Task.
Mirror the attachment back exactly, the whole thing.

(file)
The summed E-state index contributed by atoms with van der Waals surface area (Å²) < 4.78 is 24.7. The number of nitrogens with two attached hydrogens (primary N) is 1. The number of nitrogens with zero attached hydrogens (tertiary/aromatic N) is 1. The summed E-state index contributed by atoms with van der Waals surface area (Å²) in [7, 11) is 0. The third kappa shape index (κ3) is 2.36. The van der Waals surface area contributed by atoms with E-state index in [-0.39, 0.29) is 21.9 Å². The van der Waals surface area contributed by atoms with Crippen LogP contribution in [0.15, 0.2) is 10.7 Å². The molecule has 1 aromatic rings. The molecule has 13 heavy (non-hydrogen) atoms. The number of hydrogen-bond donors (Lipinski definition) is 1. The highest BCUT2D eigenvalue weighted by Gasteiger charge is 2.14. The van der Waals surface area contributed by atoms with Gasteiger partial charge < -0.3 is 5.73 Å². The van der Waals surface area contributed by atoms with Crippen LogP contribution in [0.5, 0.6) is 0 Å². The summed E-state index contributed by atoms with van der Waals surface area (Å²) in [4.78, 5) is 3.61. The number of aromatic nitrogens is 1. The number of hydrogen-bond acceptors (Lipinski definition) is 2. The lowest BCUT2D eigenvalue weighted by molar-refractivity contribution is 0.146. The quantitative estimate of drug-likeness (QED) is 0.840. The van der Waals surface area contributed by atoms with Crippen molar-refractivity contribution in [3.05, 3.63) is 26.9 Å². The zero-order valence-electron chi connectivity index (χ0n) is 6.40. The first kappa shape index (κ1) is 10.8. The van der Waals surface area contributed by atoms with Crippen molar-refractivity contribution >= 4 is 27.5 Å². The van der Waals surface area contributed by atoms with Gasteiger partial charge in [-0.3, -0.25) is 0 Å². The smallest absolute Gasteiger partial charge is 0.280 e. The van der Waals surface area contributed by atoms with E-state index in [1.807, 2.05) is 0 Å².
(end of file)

The summed E-state index contributed by atoms with van der Waals surface area (Å²) < 4.78 is 24.7. The number of nitrogens with two attached hydrogens (primary N) is 1. The number of nitrogens with zero attached hydrogens (tertiary/aromatic N) is 1. The summed E-state index contributed by atoms with van der Waals surface area (Å²) in [7, 11) is 0. The third kappa shape index (κ3) is 2.36. The van der Waals surface area contributed by atoms with E-state index in [-0.39, 0.29) is 21.9 Å². The van der Waals surface area contributed by atoms with Crippen LogP contribution in [0.15, 0.2) is 10.7 Å². The molecule has 1 aromatic rings. The molecule has 13 heavy (non-hydrogen) atoms. The number of hydrogen-bond donors (Lipinski definition) is 1. The highest BCUT2D eigenvalue weighted by Gasteiger charge is 2.14. The van der Waals surface area contributed by atoms with Gasteiger partial charge < -0.3 is 5.73 Å². The van der Waals surface area contributed by atoms with Crippen LogP contribution in [0.5, 0.6) is 0 Å². The summed E-state index contributed by atoms with van der Waals surface area (Å²) in [4.78, 5) is 3.61. The number of aromatic nitrogens is 1. The number of hydrogen-bond acceptors (Lipinski definition) is 2. The lowest BCUT2D eigenvalue weighted by molar-refractivity contribution is 0.146. The quantitative estimate of drug-likeness (QED) is 0.840. The van der Waals surface area contributed by atoms with Crippen molar-refractivity contribution in [3.05, 3.63) is 26.9 Å². The zero-order valence-electron chi connectivity index (χ0n) is 6.40. The first kappa shape index (κ1) is 10.8. The van der Waals surface area contributed by atoms with Crippen molar-refractivity contribution >= 4 is 27.5 Å². The van der Waals surface area contributed by atoms with Gasteiger partial charge in [-0.3, -0.25) is 0 Å². The smallest absolute Gasteiger partial charge is 0.280 e. The van der Waals surface area contributed by atoms with E-state index in [1.807, 2.05) is 0 Å².